-lactation: 18 months
-calving interval: 3-7 years
-very slow reproductive rate thus very low population growth rate
What are the assumptions of the model of population growth used in population management in dugongs?
-females breed at same rate through life
-stop breeding at 50
-females live less than 60
-sex ratio 1:1
-no migration (now known to be incorrect)
What do dugongs feed on?
-seagrass, which occurs in shallow coastal waters, this exposes them to risk (interactions with humans)
What are the threats to dugongs?
-increased hunting pressure (aboriginals hunt them)
-drowning in nets and boat strike
-habitat destruction (coastal development and boating activities
-boat strike and capture stress
Why is aboriginal hunting a threat to dugongs?
-using traditional methods (the post and the spear) is ok, can only catch a limited number
-now using speedboats and rifles= leads to overcatching
What are the general conservation issues for marine mammals?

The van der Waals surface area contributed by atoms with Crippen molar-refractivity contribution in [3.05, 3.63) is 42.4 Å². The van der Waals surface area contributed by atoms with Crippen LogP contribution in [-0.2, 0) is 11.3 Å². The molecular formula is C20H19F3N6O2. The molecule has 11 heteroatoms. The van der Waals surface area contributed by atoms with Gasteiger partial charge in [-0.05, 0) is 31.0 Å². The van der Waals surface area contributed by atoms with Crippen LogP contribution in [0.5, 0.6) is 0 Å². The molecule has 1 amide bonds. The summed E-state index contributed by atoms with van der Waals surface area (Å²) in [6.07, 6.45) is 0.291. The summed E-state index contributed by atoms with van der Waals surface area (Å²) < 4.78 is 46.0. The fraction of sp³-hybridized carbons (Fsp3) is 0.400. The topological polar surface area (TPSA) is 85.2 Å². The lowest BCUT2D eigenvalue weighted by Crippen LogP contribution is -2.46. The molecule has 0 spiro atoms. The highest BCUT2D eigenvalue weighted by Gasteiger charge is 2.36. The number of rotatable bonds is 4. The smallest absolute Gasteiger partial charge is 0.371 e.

-seals, whales, dolphins, dugongs
-may be highly mobile and may also have large geographic distributions thus often cross territorial boundaries
-high potential for detrimental interactions with commercial fisheries industries
-conservation and management is often difficult in marine system (have to agree across several countries etc.)
What are the characteristics of seabird?
-use both marine and terrestrial environments (none live entirely in the sea)
-all dependent on the sea for foraging
-distributions often go beyond territorial waters
-many seabird species are declining
-conservation/management programs easier in terrestrial environments, often very difficult in the ocean
What is the diversity of seabirds in Australia?
-have quite a few
-eg. petrels, albatross, pelica, terns and noddies etc.
-some breed here and some just visit
What is the diversity of penguins?
-in Autralia 1 breeding(little penguin), 4 visit(king, erect-crested, fiordland, rockhopper)
-pretty wide distribution in the southern ocean waters
-Galapagos penguin is endangered
What is the behaviour of seabirds like?
-use of marine and terrestrial environments
-nest on land= often colonial
-feed at sea=difficult to follow, unknown where they forage